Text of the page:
The Freelance Creative

No One Can Agree on the Ideal Length of a Pitch, so Here’s How You Figure It Out

I’m going to forgo the jokes about how size matters, but as most veteran freelancers know, the length of your pitch has a huge impact or whether or not an editor will accept it.

However, even though freelancers can agree that pitch length is crucial, the community seems to be split on what exactly the ideal length should be. In the past few weeks, I’ve seen two heated debates about the topic.

One of the debate played out over a few days on a daily writers’ discussion board I follow. On one side, several veteran, award-winning writers expounded on the merits of the traditional one-page or even two-page pitch, sounding more than a little proud of their sparkling prose and research skills. But in the other corner, a number of freelancers balked at doing that much work for every story. Their counter argument: Times have changed, and clients don’t pay enough for online work. If a freelancer is working on a short piece, is the query supposed to be as long, if not longer, than the actual article?

A week later, I found myself hashing this over with some writer friends, and again the group was divided. An editor of a print magazine told me: “A lot of our pieces are short; we don’t need these long pitches.” While another editor felt just the opposite: “Writers need to prove to me they can do the job.”

Confused yet?

Personally, I lean toward a brief pitch whenever possible, say, a nice 300 words. I’ll craft a longer query if I’m trying to break in somewhere new, but it’s pretty sweet when I know an editor well enough to float a story idea with a few quick lines. If I get an assignment, great. But if not, I’ve just saved myself a ton of time.

Yet despite my personal preferences, the standoff from the debates started nagging at me. Am I on the right track? Or have I been getting too casual, particularly with editors I know? Could more detailed pitches boost my acceptance rate?

So what’s the verdict: long, short, somewhere in between? Let’s take a look at the most important factors.

The background

First off—especially if you’re newer to the industry—I think it’s helpful to understand how writers have been wooing editors for decades. Veteran health and wellness freelancer Kelly James-Enger has this great summary of the old workhorse pitch:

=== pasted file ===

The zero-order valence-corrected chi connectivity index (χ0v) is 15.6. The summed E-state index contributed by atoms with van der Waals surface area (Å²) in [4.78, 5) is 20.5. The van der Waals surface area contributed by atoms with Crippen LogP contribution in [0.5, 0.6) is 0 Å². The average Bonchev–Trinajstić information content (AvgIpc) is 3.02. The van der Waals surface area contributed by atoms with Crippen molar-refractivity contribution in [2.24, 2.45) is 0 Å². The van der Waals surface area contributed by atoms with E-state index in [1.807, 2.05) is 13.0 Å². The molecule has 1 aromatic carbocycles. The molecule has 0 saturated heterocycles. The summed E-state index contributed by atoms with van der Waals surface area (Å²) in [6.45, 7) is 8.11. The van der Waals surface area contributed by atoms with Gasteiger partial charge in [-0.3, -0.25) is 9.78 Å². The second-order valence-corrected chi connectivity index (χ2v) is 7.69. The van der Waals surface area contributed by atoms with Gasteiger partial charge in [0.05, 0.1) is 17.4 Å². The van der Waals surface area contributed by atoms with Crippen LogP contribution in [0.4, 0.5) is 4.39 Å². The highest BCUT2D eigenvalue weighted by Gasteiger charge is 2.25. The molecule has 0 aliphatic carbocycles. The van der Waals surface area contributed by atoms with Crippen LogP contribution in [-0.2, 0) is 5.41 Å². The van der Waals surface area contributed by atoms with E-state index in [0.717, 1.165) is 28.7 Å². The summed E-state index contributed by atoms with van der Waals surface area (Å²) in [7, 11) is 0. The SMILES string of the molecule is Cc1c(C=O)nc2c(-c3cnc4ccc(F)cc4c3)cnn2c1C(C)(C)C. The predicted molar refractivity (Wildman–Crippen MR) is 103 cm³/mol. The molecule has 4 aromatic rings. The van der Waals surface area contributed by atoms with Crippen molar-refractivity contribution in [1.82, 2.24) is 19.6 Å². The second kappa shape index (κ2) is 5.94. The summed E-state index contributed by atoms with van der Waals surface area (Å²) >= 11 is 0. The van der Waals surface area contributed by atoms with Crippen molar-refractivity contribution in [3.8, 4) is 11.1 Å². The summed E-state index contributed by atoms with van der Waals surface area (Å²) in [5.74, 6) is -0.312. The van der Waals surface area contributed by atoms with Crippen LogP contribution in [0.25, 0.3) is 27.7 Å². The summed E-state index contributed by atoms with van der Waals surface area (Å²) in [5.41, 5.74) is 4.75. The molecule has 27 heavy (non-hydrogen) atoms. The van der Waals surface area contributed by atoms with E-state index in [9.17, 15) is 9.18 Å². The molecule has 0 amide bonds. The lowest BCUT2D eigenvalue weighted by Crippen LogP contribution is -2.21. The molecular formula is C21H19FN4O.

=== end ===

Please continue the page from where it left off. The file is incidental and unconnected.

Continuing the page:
I use a four-paragraph format. The first paragraph is the lead, designed to catch the editor’s attention; the second is the “why-write-it” paragraph, where I briefly explain the appeal of the story; the third is the “nuts-and-bolts” paragraph where I include information about who I plan to interview, suggested word count, appropriate section of the magazine, possible sidebars, and the like; and the final one is the “I-am-so-great” paragraph, where I demonstrate why I should write the piece.

To take on another writing cliché, you really want to learn the rules before you try to break them. This traditional pitching structure is universal; all editors will be familiar with the four-paragraph flow. The problem is that if you write too much, you probably won’t receive a response. But for any article that’s longer than 800 words, this option is a safe bet.

Article length

I think the biggest reason people disagree over the nuances of pitching is because they’re operating in different pockets of the industry. Many new types of gigs have sprouted up over the last decade, so when two freelancers are discussing their processes, there’s more of a chance for the comparison to be apples and oranges.

For many print publications, word counts are down, which means pay is down. And what if you’re churning out online articles and blog posts that pay $100 each? Or even 300-word shorts for slick consumer magazines? At what point does a traditional pitch become overkill?

I asked Brandie Weikle, a writer and editor who used to run Canadian Family magazine, about the hard numbers. She estimates that the standard pitch of at least 600 words could take the better part of a day to complete. “It’s a lot of work to put together a magazine-style pitch where you have researched the piece,” she said,” and there’s a lot of good writing that goes into that.”